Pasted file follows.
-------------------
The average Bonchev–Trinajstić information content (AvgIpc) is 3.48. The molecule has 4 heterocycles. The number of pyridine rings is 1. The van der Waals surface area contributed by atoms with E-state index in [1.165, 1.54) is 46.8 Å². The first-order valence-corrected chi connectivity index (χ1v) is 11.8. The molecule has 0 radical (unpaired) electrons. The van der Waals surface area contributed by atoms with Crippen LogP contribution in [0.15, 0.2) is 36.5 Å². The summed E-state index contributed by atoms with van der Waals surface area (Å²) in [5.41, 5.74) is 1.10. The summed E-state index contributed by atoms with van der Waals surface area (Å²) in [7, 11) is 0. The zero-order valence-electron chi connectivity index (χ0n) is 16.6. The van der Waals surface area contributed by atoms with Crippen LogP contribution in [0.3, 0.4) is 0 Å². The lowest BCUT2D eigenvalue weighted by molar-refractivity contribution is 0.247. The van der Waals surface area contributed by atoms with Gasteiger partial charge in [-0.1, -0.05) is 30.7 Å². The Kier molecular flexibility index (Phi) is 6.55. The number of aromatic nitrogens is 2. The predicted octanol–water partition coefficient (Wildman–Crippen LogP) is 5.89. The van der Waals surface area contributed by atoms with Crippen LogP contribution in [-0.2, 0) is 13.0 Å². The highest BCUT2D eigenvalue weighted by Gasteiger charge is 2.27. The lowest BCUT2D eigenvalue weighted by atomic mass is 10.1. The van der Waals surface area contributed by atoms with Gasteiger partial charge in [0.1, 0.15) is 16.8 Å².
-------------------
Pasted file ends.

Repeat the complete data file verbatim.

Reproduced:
The average Bonchev–Trinajstić information content (AvgIpc) is 3.48. The molecule has 4 heterocycles. The number of pyridine rings is 1. The van der Waals surface area contributed by atoms with E-state index in [1.165, 1.54) is 46.8 Å². The first-order valence-corrected chi connectivity index (χ1v) is 11.8. The molecule has 0 radical (unpaired) electrons. The van der Waals surface area contributed by atoms with Crippen LogP contribution in [0.15, 0.2) is 36.5 Å². The summed E-state index contributed by atoms with van der Waals surface area (Å²) in [5.41, 5.74) is 1.10. The summed E-state index contributed by atoms with van der Waals surface area (Å²) in [7, 11) is 0. The zero-order valence-electron chi connectivity index (χ0n) is 16.6. The van der Waals surface area contributed by atoms with Crippen LogP contribution in [0.3, 0.4) is 0 Å². The lowest BCUT2D eigenvalue weighted by molar-refractivity contribution is 0.247. The van der Waals surface area contributed by atoms with Gasteiger partial charge in [-0.1, -0.05) is 30.7 Å². The Kier molecular flexibility index (Phi) is 6.55. The number of aromatic nitrogens is 2. The predicted octanol–water partition coefficient (Wildman–Crippen LogP) is 5.89. The van der Waals surface area contributed by atoms with Crippen LogP contribution in [-0.2, 0) is 13.0 Å². The highest BCUT2D eigenvalue weighted by Gasteiger charge is 2.27. The lowest BCUT2D eigenvalue weighted by atomic mass is 10.1. The van der Waals surface area contributed by atoms with Gasteiger partial charge in [0.1, 0.15) is 16.8 Å².